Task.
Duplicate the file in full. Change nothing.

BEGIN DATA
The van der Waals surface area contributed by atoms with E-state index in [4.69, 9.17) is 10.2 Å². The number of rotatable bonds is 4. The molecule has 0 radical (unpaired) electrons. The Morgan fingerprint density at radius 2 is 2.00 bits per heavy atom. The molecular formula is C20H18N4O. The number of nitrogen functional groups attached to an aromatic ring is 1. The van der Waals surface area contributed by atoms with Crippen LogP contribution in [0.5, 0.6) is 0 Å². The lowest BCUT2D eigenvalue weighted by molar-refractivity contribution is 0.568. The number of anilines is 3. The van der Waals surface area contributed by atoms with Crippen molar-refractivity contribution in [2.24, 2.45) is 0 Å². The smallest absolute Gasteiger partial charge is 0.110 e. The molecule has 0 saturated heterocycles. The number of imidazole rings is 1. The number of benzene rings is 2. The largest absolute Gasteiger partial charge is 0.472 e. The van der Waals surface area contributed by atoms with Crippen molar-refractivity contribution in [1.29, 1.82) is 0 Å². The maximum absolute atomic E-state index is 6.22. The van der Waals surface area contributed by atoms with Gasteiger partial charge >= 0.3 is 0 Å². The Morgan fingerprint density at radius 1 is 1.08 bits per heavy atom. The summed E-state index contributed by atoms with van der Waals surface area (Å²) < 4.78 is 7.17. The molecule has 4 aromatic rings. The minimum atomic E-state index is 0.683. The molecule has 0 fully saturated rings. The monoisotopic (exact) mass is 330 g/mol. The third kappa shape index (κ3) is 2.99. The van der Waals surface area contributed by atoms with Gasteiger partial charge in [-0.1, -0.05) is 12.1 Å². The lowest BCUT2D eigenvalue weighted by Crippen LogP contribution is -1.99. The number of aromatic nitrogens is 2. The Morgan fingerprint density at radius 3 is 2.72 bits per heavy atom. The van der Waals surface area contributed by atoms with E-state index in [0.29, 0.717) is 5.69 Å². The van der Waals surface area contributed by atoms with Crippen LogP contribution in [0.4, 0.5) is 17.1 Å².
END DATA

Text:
The van der Waals surface area contributed by atoms with E-state index in [4.69, 9.17) is 10.2 Å². The number of rotatable bonds is 4. The molecule has 0 radical (unpaired) electrons. The Morgan fingerprint density at radius 2 is 2.00 bits per heavy atom. The molecular formula is C20H18N4O. The number of nitrogen functional groups attached to an aromatic ring is 1. The van der Waals surface area contributed by atoms with Crippen LogP contribution in [0.5, 0.6) is 0 Å². The lowest BCUT2D eigenvalue weighted by molar-refractivity contribution is 0.568. The number of anilines is 3. The van der Waals surface area contributed by atoms with Crippen molar-refractivity contribution in [2.24, 2.45) is 0 Å². The smallest absolute Gasteiger partial charge is 0.110 e. The molecule has 0 saturated heterocycles. The number of imidazole rings is 1. The number of benzene rings is 2. The largest absolute Gasteiger partial charge is 0.472 e. The van der Waals surface area contributed by atoms with Crippen molar-refractivity contribution in [1.29, 1.82) is 0 Å². The maximum absolute atomic E-state index is 6.22. The van der Waals surface area contributed by atoms with Gasteiger partial charge >= 0.3 is 0 Å². The Morgan fingerprint density at radius 1 is 1.08 bits per heavy atom. The summed E-state index contributed by atoms with van der Waals surface area (Å²) < 4.78 is 7.17. The molecule has 4 aromatic rings. The minimum atomic E-state index is 0.683. The molecule has 0 fully saturated rings. The monoisotopic (exact) mass is 330 g/mol. The third kappa shape index (κ3) is 2.99. The van der Waals surface area contributed by atoms with Gasteiger partial charge in [-0.1, -0.05) is 12.1 Å². The lowest BCUT2D eigenvalue weighted by Crippen LogP contribution is -1.99. The number of aromatic nitrogens is 2. The Morgan fingerprint density at radius 3 is 2.72 bits per heavy atom. The van der Waals surface area contributed by atoms with E-state index in [0.29, 0.717) is 5.69 Å². The van der Waals surface area contributed by atoms with Crippen LogP contribution in [0.4, 0.5) is 17.1 Å².